Marie Kondo and other decluttering gurus promise that shedding our stuff will solve our problems. We commit to cleanse diets and strive for inbox zero. But minimalism has richer, deeper, and altogether more valuable gifts to offer.
... those two kinds of minimalism — sleek lifestyle branding and enforced austerity — don’t quite convey the enormousness of the subject Chayka explores in this slender book ... The book itself is like an exercise in decluttering, as Chayka cycles through different ideas in order to find those he wants to keep ... generates more questions than it answers — which is only appropriate, considering that the 'deeper minimalism' Chayka pursues is more about vulnerability than control ... Reading Chayka’s book put me in mind of a longing for less stuff, and a longing for more support.
...a new book by the journalist and critic Kyle Chayka, arrives not as an addition to the minimalist canon but as a corrective to it ... Along the way, he offers sharp critiques of thing-oriented minimalism. The sleek, simple devices produced by Apple, which encourage us to seamlessly glide through the day by tapping and swiping on pocket-size screens, rely on a hidden 'maximalist assemblage' ... His dual response to the all-white apartment is one of the only moments in The Longing for Less when Chayka acknowledges his attraction to superficial minimalism, but that attraction pulses throughout the book. The writing has a careful tastefulness ... In a way, Chayka’s book replicates the conflict he’s attempting to uncover—between the security and cleanliness of a frictionless affect and the necessity of friction for uncovering truth. He does have moments of productive discomfort ... Chayka best conveys the unnerving existential confrontation that minimalism can create in his capsule biographies ... This is, in the end, the most convincing argument for minimalism: with less noise in our heads, we might hear the emergency sirens more clearly.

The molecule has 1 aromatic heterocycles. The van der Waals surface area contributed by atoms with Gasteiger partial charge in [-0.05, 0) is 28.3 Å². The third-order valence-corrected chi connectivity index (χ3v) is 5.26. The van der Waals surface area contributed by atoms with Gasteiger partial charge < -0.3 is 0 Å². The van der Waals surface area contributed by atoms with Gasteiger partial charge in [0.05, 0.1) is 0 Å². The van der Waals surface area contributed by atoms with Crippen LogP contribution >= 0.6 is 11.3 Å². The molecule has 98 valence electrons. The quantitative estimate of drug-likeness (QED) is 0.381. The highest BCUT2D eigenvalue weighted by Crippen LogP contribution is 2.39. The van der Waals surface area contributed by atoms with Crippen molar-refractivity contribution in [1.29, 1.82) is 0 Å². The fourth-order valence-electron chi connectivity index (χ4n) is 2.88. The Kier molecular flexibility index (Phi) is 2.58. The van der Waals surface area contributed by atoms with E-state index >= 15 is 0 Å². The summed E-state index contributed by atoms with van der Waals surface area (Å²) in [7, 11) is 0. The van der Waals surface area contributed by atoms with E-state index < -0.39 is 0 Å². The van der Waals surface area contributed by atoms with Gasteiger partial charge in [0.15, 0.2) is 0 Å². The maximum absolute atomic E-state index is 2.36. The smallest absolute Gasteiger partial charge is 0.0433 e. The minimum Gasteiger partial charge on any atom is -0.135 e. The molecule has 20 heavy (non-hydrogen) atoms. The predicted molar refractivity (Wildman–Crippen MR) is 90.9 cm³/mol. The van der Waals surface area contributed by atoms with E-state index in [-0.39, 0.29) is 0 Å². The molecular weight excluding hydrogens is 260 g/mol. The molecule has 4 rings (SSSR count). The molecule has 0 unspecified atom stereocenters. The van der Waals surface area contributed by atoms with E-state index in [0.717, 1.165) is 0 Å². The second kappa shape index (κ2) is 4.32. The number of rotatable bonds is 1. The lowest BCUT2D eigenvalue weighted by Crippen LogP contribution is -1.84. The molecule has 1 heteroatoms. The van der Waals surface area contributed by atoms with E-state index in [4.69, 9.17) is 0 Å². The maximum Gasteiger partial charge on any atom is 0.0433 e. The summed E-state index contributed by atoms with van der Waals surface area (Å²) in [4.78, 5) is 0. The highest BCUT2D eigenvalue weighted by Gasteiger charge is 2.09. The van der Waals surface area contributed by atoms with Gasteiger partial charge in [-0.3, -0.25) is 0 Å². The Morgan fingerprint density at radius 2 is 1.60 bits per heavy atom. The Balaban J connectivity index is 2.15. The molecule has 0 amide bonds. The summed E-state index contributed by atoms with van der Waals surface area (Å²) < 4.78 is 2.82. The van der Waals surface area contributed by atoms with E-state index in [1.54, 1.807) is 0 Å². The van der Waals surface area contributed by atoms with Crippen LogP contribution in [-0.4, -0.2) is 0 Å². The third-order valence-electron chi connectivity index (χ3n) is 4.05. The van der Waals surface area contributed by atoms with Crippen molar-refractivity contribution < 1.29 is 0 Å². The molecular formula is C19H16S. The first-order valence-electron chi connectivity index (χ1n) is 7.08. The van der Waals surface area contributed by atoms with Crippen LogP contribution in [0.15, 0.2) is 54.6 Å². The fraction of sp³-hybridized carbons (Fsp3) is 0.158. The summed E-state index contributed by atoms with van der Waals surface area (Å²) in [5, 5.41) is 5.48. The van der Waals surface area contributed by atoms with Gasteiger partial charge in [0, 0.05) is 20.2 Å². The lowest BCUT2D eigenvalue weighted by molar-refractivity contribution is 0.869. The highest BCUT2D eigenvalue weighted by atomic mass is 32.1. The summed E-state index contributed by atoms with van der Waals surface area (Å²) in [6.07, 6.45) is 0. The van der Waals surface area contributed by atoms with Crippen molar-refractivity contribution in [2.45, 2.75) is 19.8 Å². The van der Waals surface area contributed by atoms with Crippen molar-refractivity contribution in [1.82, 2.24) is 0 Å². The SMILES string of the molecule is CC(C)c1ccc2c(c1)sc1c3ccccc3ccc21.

Chayka suspects, astutely, that minimalism can be used not just to make complex experiences simpler, but the other way around ... Chayka’s odyssey through the modern minimalist tradition is worthy of a stand-alone text. His study of the 'blank spaces' explored by the painter Agnes Martin, the architect Philip Johnson, the composer Julius Eastman, and many others is an exercise in grace and fidelity ... Thanks to Chayka, cultural opportunists will not have the last word.